The Obama administration is facing new questions on Capitol Hill over its commitment to religious freedom posts, after the State Department -- in defiance of Congress -- appeared to downgrade a diplomatic position created to help persecuted minorities.
The Near East and South Central Asia Religious Freedom Act, passed on a bipartisan vote last year, authorized the creation of a "special envoy" to advocate for the protection of at-risk religious minorities in the region. It came amid mounting reports of ISIS terrorists beheading Christians and religious minorities being abused throughout the Middle East.
But the appointment was delayed more than a year. And when Secretary of State John Kerry finally and quietly named Knox Thames to the post, the title was changed to "special adviser."
The distinction matters because special envoys would report to Kerry, while Thames' "adviser" position reports to the Ambassador-at-Large for International Religious Freedom David Saperstein.
"The administration said that persecution of religious minorities was a priority, but they waited over a year to pick a person to fill the role of special envoy and when they finally selected someone, they appointed them to a much lower position that limits the engagement with the secretary," Sen. James Lankford, R-Okla., said in an interview with FoxNews.com.
"If the promotion of religious freedom is a priority, it must be treated as such in terms of the position within the State Department," he added.
Within the U.S. State Department, there already are 49 special envoys appointed to address a range of "key foreign policy objectives," including climate change, the closure of Guantanamo Bay, protecting LGBT rights and fostering Muslim cooperation.
Why Thames, who previously worked at the U.S. Commission on International Religious Freedom, was not also installed as a special envoy is unclear.
The State Department did not return a request for comment.
Concerned about the level of commitment to international religious freedom, Lankford last month sent a letter to Kerry asking him to explain why bipartisan calls for a special envoy were ignored. To date, no response has been received.
The decision not to appoint a special envoy may have implications that are more than symbolic.
"The practical implication is that [Thames] does not have the ear of the secretary of state or the president. Instead of having a direct line to Kerry or the president, the position is lost in the bureaucracy, which limits any ability he has to respond to emergency situations in the Middle East -- an area where it is becoming clear that you are seeing genocide occurring," said Nina Shea, director of the Center for Religious Freedom at the Hudson Institute.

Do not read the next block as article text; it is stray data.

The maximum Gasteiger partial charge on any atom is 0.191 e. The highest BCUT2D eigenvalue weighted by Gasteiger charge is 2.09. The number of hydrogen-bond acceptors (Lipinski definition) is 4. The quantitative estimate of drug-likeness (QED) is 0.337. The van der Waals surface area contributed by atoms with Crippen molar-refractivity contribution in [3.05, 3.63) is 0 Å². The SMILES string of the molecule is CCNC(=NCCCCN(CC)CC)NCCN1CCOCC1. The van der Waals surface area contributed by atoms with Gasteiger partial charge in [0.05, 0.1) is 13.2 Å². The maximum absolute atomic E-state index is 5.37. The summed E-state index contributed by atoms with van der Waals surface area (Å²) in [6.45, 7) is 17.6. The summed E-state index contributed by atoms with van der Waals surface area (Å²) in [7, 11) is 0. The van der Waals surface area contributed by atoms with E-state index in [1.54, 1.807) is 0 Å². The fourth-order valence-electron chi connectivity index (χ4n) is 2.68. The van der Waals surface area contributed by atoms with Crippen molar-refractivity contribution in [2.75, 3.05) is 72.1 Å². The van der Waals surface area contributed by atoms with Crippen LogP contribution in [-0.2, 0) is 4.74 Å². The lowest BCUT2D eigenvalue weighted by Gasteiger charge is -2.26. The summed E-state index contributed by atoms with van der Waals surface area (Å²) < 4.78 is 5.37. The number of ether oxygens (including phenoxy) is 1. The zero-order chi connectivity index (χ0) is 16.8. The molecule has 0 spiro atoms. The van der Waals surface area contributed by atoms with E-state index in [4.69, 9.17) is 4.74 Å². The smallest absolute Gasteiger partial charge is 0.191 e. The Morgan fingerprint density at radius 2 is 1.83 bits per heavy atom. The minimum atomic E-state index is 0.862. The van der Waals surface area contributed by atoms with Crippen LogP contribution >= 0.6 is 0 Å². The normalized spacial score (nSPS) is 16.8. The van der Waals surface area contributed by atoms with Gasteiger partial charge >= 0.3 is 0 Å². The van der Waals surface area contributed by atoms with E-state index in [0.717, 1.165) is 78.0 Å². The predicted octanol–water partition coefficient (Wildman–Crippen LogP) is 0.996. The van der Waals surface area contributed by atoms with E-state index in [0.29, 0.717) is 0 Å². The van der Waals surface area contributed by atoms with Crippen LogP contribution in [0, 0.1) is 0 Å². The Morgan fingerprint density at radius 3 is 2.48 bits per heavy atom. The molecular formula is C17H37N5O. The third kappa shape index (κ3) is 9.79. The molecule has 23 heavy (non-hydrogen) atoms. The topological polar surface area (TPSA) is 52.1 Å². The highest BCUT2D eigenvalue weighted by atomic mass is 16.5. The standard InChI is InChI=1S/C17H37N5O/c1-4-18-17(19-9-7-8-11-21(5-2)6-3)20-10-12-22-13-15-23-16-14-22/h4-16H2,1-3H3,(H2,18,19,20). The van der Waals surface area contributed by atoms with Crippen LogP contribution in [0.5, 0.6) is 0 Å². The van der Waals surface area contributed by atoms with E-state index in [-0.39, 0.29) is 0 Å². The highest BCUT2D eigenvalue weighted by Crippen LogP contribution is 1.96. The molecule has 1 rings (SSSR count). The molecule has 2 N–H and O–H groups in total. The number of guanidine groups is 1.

Shea says not having the authority and prominence afforded by the special envoy designation makes it difficult to trigger a higher-level response to critical issues, including ongoing discrimination against Syrian Christians seeking refugee status in the U.S.
Shea worked with Thames when both were at the USCIRF, which was created to monitor religious freedom violations globally and make policy recommendations to the president, the secretary of state, and Congress.
According to Shea, in the five years since the beginning of the war in Syria, only 53 Syrian Christian refugees, or 2.6 percent of a total 2,003 Syrian refugees, have been allowed to enter the U.S.
Lankford also is seeking an explanation for why even Saperstein's position "is buried in layers of bureaucracy" and he does not report directly to the secretary like other ambassadors-at-large.
In testimony before the House Foreign Affairs Committee in October, Robert George, chairman of the U.S. Commission on International Religious Freedom, likewise urged the administration to furnish Saperstein's office with "resources and staff similar to other offices with global mandates, as well as with increased programmatic funds for religious freedom promotion and protection."
In addition to bucking Congress on the special envoy appointment, Lankford says, the administration did not include Saperstein in negotiations for the Trans-Pacific Partnership (TPP) trade agreement, as required after the Senate unanimously approved an amendment stipulating religious freedom be taken into account whenever trade pacts are negotiated.
Further, USCIRF's George called on the Obama administration to use authority granted to the president by the 1998 International Religious Freedom Act to designate countries that have "engaged in or tolerated particularly severe violations of religious freedom" as "countries of particular concern," or CPCs.
The State Department has declined to consider Syria for a CPC designation, as has been repeatedly recommended by the independent USCIRF.